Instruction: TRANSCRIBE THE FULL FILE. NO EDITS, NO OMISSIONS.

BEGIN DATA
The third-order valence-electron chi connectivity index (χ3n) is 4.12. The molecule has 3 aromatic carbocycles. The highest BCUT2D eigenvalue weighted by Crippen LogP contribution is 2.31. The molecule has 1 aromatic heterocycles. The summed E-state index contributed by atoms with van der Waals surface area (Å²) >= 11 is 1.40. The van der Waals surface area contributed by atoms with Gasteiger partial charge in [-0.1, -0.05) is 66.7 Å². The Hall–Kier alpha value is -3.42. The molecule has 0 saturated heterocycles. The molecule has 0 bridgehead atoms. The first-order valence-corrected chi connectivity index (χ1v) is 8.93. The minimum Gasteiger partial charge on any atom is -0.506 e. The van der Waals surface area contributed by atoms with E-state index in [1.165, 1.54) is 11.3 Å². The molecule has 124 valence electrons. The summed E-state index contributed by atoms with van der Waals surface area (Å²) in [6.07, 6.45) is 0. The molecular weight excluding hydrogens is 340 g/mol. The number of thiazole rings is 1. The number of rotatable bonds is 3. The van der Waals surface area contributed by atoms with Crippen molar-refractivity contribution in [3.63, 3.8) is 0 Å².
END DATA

The third-order valence-electron chi connectivity index (χ3n) is 4.12. The molecule has 3 aromatic carbocycles. The highest BCUT2D eigenvalue weighted by Crippen LogP contribution is 2.31. The molecule has 1 aromatic heterocycles. The summed E-state index contributed by atoms with van der Waals surface area (Å²) >= 11 is 1.40. The van der Waals surface area contributed by atoms with Gasteiger partial charge in [-0.1, -0.05) is 66.7 Å². The Hall–Kier alpha value is -3.42. The molecule has 0 saturated heterocycles. The molecule has 0 bridgehead atoms. The first-order valence-corrected chi connectivity index (χ1v) is 8.93. The minimum Gasteiger partial charge on any atom is -0.506 e. The van der Waals surface area contributed by atoms with E-state index in [1.165, 1.54) is 11.3 Å². The molecule has 124 valence electrons. The summed E-state index contributed by atoms with van der Waals surface area (Å²) in [6.07, 6.45) is 0. The molecular weight excluding hydrogens is 340 g/mol. The number of thiazole rings is 1. The number of rotatable bonds is 3. The van der Waals surface area contributed by atoms with Crippen molar-refractivity contribution in [3.63, 3.8) is 0 Å².